Debt-watcher Moody’s Investors Service has lowered its forecast on the Philippine economy for the year as coronavirus battle enters another phase of uncertainty.
In a research note released Wednesday, July 21, Moody’s said it is now projecting that the country’s economy, as measured by gross domestic product (GDP), would grow 5.8 percent in 2021, slower than the 7.0 percent forecast in January.
Moody’s noted that while recovery is expected following the historically large economic contraction last year, its “degree and pace” have remained uncertain.
“The degree and pace of recovery are subject to uncertainties related to the coronavirus pandemic, as well as the progress on vaccination,” Moody’s said.
“Recent containment measures imposed since March 2021, although more lenient than the severe lockdowns imposed in 2020, will threaten our expectation of a sharp rebound in real GDP growth in 2021,” it added.
Moody’s latest growth forecast is lower than the government’s target of 6.0 percent to 7.0 percent.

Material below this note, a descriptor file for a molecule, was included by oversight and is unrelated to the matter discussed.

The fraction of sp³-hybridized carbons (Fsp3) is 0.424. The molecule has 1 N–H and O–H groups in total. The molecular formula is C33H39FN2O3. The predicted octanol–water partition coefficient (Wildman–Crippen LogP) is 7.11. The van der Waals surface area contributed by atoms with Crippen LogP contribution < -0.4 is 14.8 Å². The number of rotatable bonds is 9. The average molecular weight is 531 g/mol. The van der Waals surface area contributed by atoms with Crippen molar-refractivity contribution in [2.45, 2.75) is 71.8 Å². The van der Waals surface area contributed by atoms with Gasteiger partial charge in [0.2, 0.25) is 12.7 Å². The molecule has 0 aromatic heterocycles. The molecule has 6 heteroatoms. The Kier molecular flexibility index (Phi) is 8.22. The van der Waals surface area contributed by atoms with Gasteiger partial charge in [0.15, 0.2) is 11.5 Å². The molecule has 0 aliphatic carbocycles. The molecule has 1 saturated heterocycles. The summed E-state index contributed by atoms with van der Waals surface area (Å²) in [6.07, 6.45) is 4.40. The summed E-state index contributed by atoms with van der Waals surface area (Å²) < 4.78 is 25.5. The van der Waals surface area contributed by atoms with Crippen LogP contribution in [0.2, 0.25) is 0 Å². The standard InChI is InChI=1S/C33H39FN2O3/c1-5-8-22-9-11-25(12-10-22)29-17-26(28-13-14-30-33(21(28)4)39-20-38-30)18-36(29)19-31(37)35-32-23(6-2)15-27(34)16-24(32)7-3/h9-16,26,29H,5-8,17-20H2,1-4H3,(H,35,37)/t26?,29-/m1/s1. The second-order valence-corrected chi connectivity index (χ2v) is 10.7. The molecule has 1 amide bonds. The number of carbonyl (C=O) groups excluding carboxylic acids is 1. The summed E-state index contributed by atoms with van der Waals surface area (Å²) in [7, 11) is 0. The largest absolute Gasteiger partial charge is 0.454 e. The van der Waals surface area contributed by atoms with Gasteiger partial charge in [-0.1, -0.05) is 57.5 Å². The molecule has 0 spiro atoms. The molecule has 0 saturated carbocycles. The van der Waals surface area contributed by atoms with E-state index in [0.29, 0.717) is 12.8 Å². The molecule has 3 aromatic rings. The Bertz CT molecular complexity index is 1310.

According to Moody’s, the country’s rebound will be supported by an improvement in consumer spending and investment underlined by fiscal support from the government.
“The pandemic poses an acute cyclical challenge to economic strength. Restrictions on movement and social distancing measures, especially in Metro Manila and the surrounding areas, imposed in 2020 caused a sharp contraction of 9.6 percent in real GDP terms,” Moody’s said.
For 2022, Moody’s expects the local economy to grow 6.5 percent, still below the government’s goal of 7.0 percent to 9.0 percent.
Last July 17, the Department of Health confirmed the first local transmissions of the quick-spreading Delta variant in the Philippines.
To date, the country has administered at least 15 million COVID-19 vaccine doses with more than 4.7 million persons already fully vaccinated against the disease. The government is targeting to inoculate around 76 million people by end of 2021.
Last Monday, the Development Budget Coordination Committee (DBCC), an inter-agency today tasked to set the macroeconomic targets of the country, maintained its GDP goal of 6.0 percent to 7.0 percent for this year.
According the DBCC, the 2021 growth target range is attainable due to declining number of COVID-19 cases in the country since the peak in April and the gradual reopening of the economy with more targeted granular lockdowns.
The economy managers also kept the 7.0 percent to 9.0 percent GDP target for next year as well as 6.0 percent to 7.0 percent assumption for 2023 and 2024.